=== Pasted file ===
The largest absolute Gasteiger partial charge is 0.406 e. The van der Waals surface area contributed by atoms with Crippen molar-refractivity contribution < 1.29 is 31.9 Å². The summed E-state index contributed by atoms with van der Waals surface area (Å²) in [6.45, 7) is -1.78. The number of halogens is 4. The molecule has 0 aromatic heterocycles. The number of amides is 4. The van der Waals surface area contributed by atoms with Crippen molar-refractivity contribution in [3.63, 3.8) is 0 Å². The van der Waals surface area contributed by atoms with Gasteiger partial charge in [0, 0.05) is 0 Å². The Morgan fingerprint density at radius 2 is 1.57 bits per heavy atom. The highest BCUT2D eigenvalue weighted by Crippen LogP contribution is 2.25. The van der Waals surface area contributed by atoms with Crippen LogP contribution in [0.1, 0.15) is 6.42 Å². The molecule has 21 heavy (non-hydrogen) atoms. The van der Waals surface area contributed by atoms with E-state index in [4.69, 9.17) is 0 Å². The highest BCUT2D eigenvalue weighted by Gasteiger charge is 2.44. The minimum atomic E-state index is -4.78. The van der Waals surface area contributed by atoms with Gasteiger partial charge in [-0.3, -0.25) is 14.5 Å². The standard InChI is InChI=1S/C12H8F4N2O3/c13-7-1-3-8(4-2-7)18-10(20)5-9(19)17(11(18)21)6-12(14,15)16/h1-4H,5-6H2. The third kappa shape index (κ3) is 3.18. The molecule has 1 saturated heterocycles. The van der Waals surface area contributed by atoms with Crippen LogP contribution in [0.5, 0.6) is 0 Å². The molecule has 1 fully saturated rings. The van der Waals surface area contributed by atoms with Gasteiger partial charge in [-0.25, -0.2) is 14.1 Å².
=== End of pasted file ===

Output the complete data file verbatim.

The largest absolute Gasteiger partial charge is 0.406 e. The van der Waals surface area contributed by atoms with Crippen molar-refractivity contribution < 1.29 is 31.9 Å². The summed E-state index contributed by atoms with van der Waals surface area (Å²) in [6.45, 7) is -1.78. The number of halogens is 4. The molecule has 0 aromatic heterocycles. The number of amides is 4. The van der Waals surface area contributed by atoms with Crippen molar-refractivity contribution in [3.63, 3.8) is 0 Å². The van der Waals surface area contributed by atoms with Gasteiger partial charge in [0, 0.05) is 0 Å². The Morgan fingerprint density at radius 2 is 1.57 bits per heavy atom. The highest BCUT2D eigenvalue weighted by Crippen LogP contribution is 2.25. The van der Waals surface area contributed by atoms with Crippen LogP contribution in [0.1, 0.15) is 6.42 Å². The molecule has 21 heavy (non-hydrogen) atoms. The van der Waals surface area contributed by atoms with E-state index in [4.69, 9.17) is 0 Å². The highest BCUT2D eigenvalue weighted by Gasteiger charge is 2.44. The minimum atomic E-state index is -4.78. The van der Waals surface area contributed by atoms with Gasteiger partial charge in [-0.3, -0.25) is 14.5 Å². The standard InChI is InChI=1S/C12H8F4N2O3/c13-7-1-3-8(4-2-7)18-10(20)5-9(19)17(11(18)21)6-12(14,15)16/h1-4H,5-6H2. The third kappa shape index (κ3) is 3.18. The molecule has 1 saturated heterocycles. The van der Waals surface area contributed by atoms with Crippen LogP contribution in [0.5, 0.6) is 0 Å². The molecule has 1 fully saturated rings. The van der Waals surface area contributed by atoms with Gasteiger partial charge in [-0.25, -0.2) is 14.1 Å².